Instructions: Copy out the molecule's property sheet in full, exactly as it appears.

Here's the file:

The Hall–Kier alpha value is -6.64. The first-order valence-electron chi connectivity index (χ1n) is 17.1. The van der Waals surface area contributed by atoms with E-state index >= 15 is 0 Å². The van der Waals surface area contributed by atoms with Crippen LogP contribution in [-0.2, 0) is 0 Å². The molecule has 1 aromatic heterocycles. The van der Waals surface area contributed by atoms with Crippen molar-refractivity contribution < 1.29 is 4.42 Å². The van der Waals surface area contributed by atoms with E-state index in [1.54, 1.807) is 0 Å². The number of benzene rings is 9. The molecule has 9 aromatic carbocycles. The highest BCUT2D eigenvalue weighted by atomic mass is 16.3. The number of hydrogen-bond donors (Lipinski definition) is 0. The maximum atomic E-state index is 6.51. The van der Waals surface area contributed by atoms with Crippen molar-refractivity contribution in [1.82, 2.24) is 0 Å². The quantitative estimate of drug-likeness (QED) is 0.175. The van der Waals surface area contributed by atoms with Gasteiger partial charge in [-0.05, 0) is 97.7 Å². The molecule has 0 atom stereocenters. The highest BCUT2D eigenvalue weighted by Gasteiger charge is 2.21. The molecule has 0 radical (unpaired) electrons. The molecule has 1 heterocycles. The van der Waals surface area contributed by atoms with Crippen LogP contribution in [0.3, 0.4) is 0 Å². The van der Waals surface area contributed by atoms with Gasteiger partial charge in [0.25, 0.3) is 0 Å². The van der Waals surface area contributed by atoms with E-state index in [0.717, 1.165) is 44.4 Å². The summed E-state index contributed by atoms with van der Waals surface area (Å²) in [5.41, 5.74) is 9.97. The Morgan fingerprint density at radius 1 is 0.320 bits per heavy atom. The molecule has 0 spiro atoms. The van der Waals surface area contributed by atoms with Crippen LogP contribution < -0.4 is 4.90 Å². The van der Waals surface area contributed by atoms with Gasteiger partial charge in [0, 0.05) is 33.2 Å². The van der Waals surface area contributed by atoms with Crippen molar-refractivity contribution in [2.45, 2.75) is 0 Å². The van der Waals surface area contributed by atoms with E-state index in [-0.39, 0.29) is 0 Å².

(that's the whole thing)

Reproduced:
The Hall–Kier alpha value is -6.64. The first-order valence-electron chi connectivity index (χ1n) is 17.1. The van der Waals surface area contributed by atoms with E-state index >= 15 is 0 Å². The van der Waals surface area contributed by atoms with Crippen LogP contribution in [-0.2, 0) is 0 Å². The molecule has 1 aromatic heterocycles. The van der Waals surface area contributed by atoms with Crippen molar-refractivity contribution < 1.29 is 4.42 Å². The van der Waals surface area contributed by atoms with E-state index in [1.54, 1.807) is 0 Å². The number of benzene rings is 9. The molecule has 9 aromatic carbocycles. The highest BCUT2D eigenvalue weighted by atomic mass is 16.3. The number of hydrogen-bond donors (Lipinski definition) is 0. The maximum atomic E-state index is 6.51. The van der Waals surface area contributed by atoms with Crippen molar-refractivity contribution in [1.82, 2.24) is 0 Å². The quantitative estimate of drug-likeness (QED) is 0.175. The van der Waals surface area contributed by atoms with Gasteiger partial charge in [-0.05, 0) is 97.7 Å². The molecule has 0 atom stereocenters. The highest BCUT2D eigenvalue weighted by Gasteiger charge is 2.21. The molecule has 0 radical (unpaired) electrons. The molecule has 1 heterocycles. The van der Waals surface area contributed by atoms with Crippen LogP contribution in [0.3, 0.4) is 0 Å². The van der Waals surface area contributed by atoms with Gasteiger partial charge in [0.25, 0.3) is 0 Å². The van der Waals surface area contributed by atoms with E-state index in [0.717, 1.165) is 44.4 Å². The summed E-state index contributed by atoms with van der Waals surface area (Å²) in [5.41, 5.74) is 9.97. The Morgan fingerprint density at radius 1 is 0.320 bits per heavy atom. The molecule has 0 spiro atoms. The van der Waals surface area contributed by atoms with Crippen LogP contribution < -0.4 is 4.90 Å². The van der Waals surface area contributed by atoms with Gasteiger partial charge in [0, 0.05) is 33.2 Å². The van der Waals surface area contributed by atoms with Crippen molar-refractivity contribution in [2.45, 2.75) is 0 Å². The van der Waals surface area contributed by atoms with E-state index in [-0.39, 0.29) is 0 Å².